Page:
February 10, 2011; Source: The Tufts Daily | A bill submitted to the Massachusetts legislature would require additional financial disclosures from universities. Specifically, according to The Tufts Daily, schools would be required to disclose the value of any investment and real property holdings valued over $10 million, and the exact value of tax exemptions provided the institution.

They would also need to reveal “any individual conflicts of interest for trustees and directors, information about all staff earning more than $250,000, and details about financial arrangements with external consultants and vendors above $150,000.” But, for backers of the bill, much of the concern appears to be focused on the handling of endowments and the business ties of some trustees to funds where universities invest.

Predictably, the Association of Independent Colleges and Universities in Massachusetts opposes the measure, saying that the increased transparency is unnecessary and would be “potentially damaging” to higher education as a major economic driver in the state. “What is specifically being asked for in the legislation would have a very chilling effect on the retention and recruitment of new employees to our institutions,” commented AICUM president, Richard Doherty. “This would cover the position staff and senior management of practically every teaching hospital in Boston and people don’t like their personal financial information being made public . . . That would be terrible for Massachusetts because we would be losing the tremendous talent we have now at our universities and our affiliated teaching hospitals to other states,” Doherty said.

But others don’t buy that argument. “I don’t understand how disclosing more information is going to harm the economy, that’s a non sequitur to me,” said Joshua Humphreys, the lead researcher on a recent study by the Tellus Institute that found that endowment losses had significant economic impacts on surrounding communities through layoffs, pay freezes, and program cuts.  “They report this information to private parties; for them to say it’s burdensome to report it out flies in the face of reality.”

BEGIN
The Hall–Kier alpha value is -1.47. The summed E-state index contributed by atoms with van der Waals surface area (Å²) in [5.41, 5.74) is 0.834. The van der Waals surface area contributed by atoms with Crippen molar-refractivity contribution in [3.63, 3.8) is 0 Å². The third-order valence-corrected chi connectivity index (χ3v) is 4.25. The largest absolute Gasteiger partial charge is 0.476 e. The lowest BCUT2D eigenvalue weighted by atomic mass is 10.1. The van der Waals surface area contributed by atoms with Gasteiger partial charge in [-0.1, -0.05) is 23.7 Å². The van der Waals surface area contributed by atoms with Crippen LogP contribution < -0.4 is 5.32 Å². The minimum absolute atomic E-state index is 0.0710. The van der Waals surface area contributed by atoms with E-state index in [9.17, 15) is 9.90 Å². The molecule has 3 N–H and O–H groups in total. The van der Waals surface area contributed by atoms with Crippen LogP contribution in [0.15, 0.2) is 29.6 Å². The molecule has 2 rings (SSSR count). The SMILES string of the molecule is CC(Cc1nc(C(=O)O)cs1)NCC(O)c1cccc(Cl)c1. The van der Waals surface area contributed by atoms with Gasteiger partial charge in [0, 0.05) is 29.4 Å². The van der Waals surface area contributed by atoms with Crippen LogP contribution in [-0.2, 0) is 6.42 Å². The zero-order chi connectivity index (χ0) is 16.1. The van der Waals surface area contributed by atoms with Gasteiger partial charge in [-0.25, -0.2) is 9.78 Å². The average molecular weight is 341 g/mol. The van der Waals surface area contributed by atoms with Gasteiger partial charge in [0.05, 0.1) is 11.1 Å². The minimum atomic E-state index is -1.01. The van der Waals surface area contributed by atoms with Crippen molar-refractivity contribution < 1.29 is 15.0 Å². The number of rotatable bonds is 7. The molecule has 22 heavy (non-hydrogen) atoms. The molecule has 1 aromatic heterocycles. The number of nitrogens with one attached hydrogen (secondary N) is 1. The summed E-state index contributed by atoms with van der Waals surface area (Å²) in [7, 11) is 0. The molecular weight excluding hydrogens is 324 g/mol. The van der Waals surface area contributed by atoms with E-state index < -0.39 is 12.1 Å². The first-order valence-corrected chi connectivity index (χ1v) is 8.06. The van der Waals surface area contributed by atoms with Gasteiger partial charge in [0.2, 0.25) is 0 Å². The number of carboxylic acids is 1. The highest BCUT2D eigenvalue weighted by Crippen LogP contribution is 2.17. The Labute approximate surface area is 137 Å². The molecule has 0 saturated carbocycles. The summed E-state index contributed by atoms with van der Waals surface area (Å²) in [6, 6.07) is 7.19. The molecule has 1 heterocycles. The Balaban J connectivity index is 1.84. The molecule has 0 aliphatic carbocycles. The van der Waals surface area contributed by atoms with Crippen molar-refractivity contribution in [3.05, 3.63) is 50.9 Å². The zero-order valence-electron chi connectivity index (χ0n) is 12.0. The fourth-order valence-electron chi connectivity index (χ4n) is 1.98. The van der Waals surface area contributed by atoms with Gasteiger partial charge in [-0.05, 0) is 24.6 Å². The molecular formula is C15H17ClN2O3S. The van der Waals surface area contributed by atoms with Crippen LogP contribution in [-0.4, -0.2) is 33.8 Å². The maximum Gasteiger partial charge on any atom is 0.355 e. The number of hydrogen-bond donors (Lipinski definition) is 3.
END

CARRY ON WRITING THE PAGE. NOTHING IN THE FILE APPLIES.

“We wanted to highlight that [austerity measures] on campuses have multiplier effects in surrounding communities,” Humphreys said. “In addition to those economic costs that accompanied endowment declines, there is a broader context that creates costs for local communities.”

Proponents of the bill, including the SEIU contend that the financial information it is the public’s business because the universities are subsidized through sales tax, investment tax and property tax exemptions. Wayne Langley of the SEIU said, “Most of the schools are saying when they lost money that it was a force of nature, an act of God. … No one took any responsibility and that’s just absurd — it’s a failure of leadership.”

Caroline Incledon, of Students at Tufts for Investment Responsibility, agrees, saying, “contrary to popular belief, increased transparency is not going to lead to decreased financial returns… it’s going to promote education and dialogue and responsible investing.”—Ruth McCambridge